Exercise boosts benefits of breast milk for babies

Young Asian pregnant woman walking in the park.

Moderate exercise during pregnancy increases a compound in breast milk that could reduce a baby’s long-term risk of chronic health conditions such as diabetes, obesity, and heart disease.

Researchers first studied mice born from sedentary mothers and fed them milk from mothers who were active throughout their pregnancy. They found that the health benefits from fit moms transferred to the pups, showing that the benefits were passed through breast milk and not just genetics.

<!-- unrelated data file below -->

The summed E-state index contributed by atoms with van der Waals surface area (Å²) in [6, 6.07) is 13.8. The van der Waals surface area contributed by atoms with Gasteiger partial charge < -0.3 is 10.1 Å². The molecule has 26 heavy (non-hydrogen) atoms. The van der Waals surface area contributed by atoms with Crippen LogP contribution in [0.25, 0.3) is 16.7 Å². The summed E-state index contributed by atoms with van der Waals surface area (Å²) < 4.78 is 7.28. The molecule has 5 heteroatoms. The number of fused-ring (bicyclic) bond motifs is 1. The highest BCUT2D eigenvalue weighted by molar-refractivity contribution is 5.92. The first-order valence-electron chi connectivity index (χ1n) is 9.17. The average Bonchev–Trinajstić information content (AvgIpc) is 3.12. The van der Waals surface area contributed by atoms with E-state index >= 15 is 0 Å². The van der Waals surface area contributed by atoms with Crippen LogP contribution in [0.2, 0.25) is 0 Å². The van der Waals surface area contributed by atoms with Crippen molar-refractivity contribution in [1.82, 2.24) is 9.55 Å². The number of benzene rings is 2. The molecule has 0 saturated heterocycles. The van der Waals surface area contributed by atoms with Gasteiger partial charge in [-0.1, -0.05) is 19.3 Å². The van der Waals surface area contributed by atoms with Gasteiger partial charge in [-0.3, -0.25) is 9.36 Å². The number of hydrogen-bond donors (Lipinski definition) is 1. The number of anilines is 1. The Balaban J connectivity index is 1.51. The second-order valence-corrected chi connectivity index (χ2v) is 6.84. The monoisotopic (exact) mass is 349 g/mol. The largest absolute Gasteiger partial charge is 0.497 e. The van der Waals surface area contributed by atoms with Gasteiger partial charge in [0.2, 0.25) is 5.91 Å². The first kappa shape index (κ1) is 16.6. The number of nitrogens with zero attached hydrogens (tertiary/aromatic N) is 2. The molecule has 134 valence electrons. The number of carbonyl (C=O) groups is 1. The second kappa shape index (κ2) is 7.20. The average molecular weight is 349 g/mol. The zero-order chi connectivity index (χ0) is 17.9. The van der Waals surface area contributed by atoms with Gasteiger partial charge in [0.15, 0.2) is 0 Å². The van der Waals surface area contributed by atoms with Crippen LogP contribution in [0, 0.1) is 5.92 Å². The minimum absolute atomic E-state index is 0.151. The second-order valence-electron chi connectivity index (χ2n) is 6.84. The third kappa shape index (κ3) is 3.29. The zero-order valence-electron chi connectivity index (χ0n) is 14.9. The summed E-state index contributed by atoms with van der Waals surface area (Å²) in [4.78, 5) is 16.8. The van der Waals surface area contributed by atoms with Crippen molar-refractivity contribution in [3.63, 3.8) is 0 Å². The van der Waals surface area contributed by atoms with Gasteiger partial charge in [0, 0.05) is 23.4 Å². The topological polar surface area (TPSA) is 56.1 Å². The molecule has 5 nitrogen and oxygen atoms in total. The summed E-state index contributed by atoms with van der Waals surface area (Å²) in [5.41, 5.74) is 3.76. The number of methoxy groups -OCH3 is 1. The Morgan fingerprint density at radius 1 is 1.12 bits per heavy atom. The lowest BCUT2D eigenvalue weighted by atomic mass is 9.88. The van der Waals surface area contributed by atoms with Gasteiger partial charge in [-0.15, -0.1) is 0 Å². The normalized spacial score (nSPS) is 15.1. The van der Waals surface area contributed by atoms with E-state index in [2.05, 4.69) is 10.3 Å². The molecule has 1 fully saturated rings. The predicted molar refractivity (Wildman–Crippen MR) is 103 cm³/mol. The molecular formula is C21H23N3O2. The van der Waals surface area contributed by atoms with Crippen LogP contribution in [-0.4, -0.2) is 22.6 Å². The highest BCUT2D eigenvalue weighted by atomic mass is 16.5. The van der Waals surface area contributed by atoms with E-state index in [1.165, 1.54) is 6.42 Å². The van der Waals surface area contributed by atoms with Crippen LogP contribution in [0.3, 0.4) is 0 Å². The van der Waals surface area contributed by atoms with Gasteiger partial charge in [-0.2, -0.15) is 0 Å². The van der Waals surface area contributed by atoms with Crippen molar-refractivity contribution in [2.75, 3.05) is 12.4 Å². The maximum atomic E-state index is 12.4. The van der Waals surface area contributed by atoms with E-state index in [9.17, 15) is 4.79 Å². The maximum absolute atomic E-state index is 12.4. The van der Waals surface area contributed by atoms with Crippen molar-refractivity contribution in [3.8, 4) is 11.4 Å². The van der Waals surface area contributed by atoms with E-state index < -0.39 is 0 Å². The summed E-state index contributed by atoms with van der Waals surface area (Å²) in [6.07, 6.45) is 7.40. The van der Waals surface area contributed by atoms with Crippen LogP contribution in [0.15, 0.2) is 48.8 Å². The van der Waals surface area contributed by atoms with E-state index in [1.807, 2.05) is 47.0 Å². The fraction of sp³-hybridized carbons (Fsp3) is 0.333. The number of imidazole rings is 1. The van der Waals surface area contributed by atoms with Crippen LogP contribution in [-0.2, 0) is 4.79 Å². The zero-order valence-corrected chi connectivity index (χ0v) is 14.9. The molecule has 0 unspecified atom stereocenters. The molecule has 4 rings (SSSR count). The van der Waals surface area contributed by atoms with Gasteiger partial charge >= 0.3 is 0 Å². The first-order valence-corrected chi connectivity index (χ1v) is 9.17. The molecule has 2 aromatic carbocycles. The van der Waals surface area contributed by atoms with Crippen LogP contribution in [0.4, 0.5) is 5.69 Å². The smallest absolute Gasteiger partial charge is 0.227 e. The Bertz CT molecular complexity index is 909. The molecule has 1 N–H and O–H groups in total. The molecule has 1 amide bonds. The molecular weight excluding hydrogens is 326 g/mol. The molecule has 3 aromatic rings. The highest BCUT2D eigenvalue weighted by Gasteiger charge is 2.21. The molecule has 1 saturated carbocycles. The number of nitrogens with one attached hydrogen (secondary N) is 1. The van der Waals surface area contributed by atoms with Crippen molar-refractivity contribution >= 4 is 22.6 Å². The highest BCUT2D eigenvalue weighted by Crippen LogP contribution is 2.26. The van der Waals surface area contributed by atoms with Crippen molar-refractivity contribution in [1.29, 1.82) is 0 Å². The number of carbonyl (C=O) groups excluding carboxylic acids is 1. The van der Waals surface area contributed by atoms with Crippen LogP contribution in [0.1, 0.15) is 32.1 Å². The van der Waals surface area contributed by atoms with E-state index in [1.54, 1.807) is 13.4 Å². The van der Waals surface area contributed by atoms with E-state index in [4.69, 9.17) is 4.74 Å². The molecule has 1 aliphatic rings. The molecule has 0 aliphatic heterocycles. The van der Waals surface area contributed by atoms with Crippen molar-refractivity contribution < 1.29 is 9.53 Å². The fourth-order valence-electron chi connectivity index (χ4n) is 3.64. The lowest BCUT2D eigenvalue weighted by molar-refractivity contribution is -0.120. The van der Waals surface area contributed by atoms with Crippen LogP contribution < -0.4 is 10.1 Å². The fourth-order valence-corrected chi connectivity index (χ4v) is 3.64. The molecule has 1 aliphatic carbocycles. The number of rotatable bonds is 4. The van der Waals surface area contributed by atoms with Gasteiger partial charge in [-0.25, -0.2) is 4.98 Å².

They also gave 150 women who were pregnant or postpartum activity trackers. Women who had more steps per day had an increased amount of the compound known as 3SL in their breast milk, which researchers believe is beneficial to a baby’s long-term health.

Researcher say the findings, which are published in the journal Nature Metabolism, could lead to isolating the compound and adding it to formula to provide benefit for babies when women are unable to breastfeed. The study was partly-funded by NHLBI.